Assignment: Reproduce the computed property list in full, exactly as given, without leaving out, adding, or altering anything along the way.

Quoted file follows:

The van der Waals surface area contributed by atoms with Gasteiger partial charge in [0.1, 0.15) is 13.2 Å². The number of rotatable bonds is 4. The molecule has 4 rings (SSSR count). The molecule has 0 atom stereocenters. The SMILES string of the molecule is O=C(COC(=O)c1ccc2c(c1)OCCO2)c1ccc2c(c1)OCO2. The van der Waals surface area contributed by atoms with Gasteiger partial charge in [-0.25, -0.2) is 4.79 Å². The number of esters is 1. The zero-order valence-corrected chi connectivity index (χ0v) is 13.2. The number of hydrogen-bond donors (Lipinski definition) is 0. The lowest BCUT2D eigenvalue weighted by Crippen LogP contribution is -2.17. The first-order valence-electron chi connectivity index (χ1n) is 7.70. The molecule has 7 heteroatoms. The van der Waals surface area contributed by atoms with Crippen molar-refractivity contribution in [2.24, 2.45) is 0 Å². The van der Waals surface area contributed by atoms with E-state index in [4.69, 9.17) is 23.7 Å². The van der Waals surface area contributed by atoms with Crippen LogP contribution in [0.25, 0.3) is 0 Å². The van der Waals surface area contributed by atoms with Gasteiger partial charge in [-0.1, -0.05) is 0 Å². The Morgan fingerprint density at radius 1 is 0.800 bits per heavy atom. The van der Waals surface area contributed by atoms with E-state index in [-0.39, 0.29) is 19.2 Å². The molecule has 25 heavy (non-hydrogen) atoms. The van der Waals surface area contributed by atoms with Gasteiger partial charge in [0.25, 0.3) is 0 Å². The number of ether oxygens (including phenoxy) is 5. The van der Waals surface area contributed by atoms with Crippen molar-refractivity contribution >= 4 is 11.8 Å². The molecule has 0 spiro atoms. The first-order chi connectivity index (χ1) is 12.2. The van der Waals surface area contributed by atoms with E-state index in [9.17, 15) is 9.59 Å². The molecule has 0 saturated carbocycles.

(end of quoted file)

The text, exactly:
The van der Waals surface area contributed by atoms with Gasteiger partial charge in [0.1, 0.15) is 13.2 Å². The number of rotatable bonds is 4. The molecule has 4 rings (SSSR count). The molecule has 0 atom stereocenters. The SMILES string of the molecule is O=C(COC(=O)c1ccc2c(c1)OCCO2)c1ccc2c(c1)OCO2. The van der Waals surface area contributed by atoms with Gasteiger partial charge in [-0.25, -0.2) is 4.79 Å². The number of esters is 1. The zero-order valence-corrected chi connectivity index (χ0v) is 13.2. The number of hydrogen-bond donors (Lipinski definition) is 0. The lowest BCUT2D eigenvalue weighted by Crippen LogP contribution is -2.17. The first-order valence-electron chi connectivity index (χ1n) is 7.70. The molecule has 7 heteroatoms. The van der Waals surface area contributed by atoms with Crippen molar-refractivity contribution in [2.24, 2.45) is 0 Å². The van der Waals surface area contributed by atoms with E-state index in [4.69, 9.17) is 23.7 Å². The van der Waals surface area contributed by atoms with Crippen LogP contribution in [0.25, 0.3) is 0 Å². The van der Waals surface area contributed by atoms with Gasteiger partial charge in [-0.1, -0.05) is 0 Å². The Morgan fingerprint density at radius 1 is 0.800 bits per heavy atom. The van der Waals surface area contributed by atoms with E-state index in [-0.39, 0.29) is 19.2 Å². The molecule has 25 heavy (non-hydrogen) atoms. The van der Waals surface area contributed by atoms with Gasteiger partial charge in [0.25, 0.3) is 0 Å². The number of ether oxygens (including phenoxy) is 5. The van der Waals surface area contributed by atoms with Crippen molar-refractivity contribution >= 4 is 11.8 Å². The molecule has 0 spiro atoms. The first-order chi connectivity index (χ1) is 12.2. The van der Waals surface area contributed by atoms with E-state index in [9.17, 15) is 9.59 Å². The molecule has 0 saturated carbocycles.